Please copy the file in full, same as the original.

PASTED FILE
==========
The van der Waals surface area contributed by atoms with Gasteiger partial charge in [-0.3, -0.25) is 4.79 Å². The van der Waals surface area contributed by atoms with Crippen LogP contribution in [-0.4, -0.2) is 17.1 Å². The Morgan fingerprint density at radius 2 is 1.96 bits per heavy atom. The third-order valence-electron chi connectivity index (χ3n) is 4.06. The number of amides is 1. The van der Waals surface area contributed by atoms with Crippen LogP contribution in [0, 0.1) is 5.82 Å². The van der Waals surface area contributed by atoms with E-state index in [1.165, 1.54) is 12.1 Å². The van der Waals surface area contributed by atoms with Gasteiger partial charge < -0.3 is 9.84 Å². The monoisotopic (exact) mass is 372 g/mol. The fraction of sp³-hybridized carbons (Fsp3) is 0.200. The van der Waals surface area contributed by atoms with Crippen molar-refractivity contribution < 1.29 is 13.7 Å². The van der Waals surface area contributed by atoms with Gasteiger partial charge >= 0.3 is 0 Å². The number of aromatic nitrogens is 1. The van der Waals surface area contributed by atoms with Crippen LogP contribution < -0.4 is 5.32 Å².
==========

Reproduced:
The van der Waals surface area contributed by atoms with Gasteiger partial charge in [-0.3, -0.25) is 4.79 Å². The van der Waals surface area contributed by atoms with Crippen LogP contribution in [-0.4, -0.2) is 17.1 Å². The Morgan fingerprint density at radius 2 is 1.96 bits per heavy atom. The third-order valence-electron chi connectivity index (χ3n) is 4.06. The number of amides is 1. The van der Waals surface area contributed by atoms with Crippen LogP contribution in [0, 0.1) is 5.82 Å². The van der Waals surface area contributed by atoms with E-state index in [1.165, 1.54) is 12.1 Å². The van der Waals surface area contributed by atoms with Gasteiger partial charge < -0.3 is 9.84 Å². The monoisotopic (exact) mass is 372 g/mol. The fraction of sp³-hybridized carbons (Fsp3) is 0.200. The van der Waals surface area contributed by atoms with Crippen molar-refractivity contribution < 1.29 is 13.7 Å². The van der Waals surface area contributed by atoms with Gasteiger partial charge >= 0.3 is 0 Å². The number of aromatic nitrogens is 1. The van der Waals surface area contributed by atoms with Crippen LogP contribution < -0.4 is 5.32 Å².